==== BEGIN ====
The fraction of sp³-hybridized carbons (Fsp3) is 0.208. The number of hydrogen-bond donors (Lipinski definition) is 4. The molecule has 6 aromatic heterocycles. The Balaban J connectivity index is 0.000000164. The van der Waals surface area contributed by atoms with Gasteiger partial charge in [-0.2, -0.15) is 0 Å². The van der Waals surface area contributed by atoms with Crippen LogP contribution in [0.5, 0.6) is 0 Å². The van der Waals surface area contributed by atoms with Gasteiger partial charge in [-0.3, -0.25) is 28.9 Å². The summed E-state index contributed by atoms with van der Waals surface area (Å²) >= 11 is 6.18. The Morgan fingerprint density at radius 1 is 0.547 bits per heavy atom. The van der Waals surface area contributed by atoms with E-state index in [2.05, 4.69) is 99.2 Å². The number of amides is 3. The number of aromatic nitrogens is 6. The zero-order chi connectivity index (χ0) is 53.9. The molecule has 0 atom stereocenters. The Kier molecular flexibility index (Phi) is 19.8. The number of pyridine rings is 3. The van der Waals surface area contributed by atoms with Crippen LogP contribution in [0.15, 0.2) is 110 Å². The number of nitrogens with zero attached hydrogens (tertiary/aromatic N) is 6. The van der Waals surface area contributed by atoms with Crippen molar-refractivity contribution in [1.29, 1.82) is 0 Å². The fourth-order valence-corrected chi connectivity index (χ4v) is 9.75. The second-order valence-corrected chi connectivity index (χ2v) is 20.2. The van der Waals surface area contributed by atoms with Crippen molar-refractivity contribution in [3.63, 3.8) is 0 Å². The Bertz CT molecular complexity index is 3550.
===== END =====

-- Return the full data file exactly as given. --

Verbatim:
The fraction of sp³-hybridized carbons (Fsp3) is 0.208. The number of hydrogen-bond donors (Lipinski definition) is 4. The molecule has 6 aromatic heterocycles. The Balaban J connectivity index is 0.000000164. The van der Waals surface area contributed by atoms with Gasteiger partial charge in [-0.2, -0.15) is 0 Å². The van der Waals surface area contributed by atoms with Crippen LogP contribution in [0.5, 0.6) is 0 Å². The van der Waals surface area contributed by atoms with Gasteiger partial charge in [-0.3, -0.25) is 28.9 Å². The summed E-state index contributed by atoms with van der Waals surface area (Å²) >= 11 is 6.18. The Morgan fingerprint density at radius 1 is 0.547 bits per heavy atom. The van der Waals surface area contributed by atoms with E-state index in [2.05, 4.69) is 99.2 Å². The number of amides is 3. The number of aromatic nitrogens is 6. The zero-order chi connectivity index (χ0) is 53.9. The molecule has 0 atom stereocenters. The Kier molecular flexibility index (Phi) is 19.8. The number of pyridine rings is 3. The van der Waals surface area contributed by atoms with Crippen LogP contribution in [0.15, 0.2) is 110 Å². The number of nitrogens with zero attached hydrogens (tertiary/aromatic N) is 6. The van der Waals surface area contributed by atoms with Crippen molar-refractivity contribution in [1.29, 1.82) is 0 Å². The fourth-order valence-corrected chi connectivity index (χ4v) is 9.75. The second-order valence-corrected chi connectivity index (χ2v) is 20.2. The van der Waals surface area contributed by atoms with Crippen molar-refractivity contribution in [3.63, 3.8) is 0 Å². The Bertz CT molecular complexity index is 3550.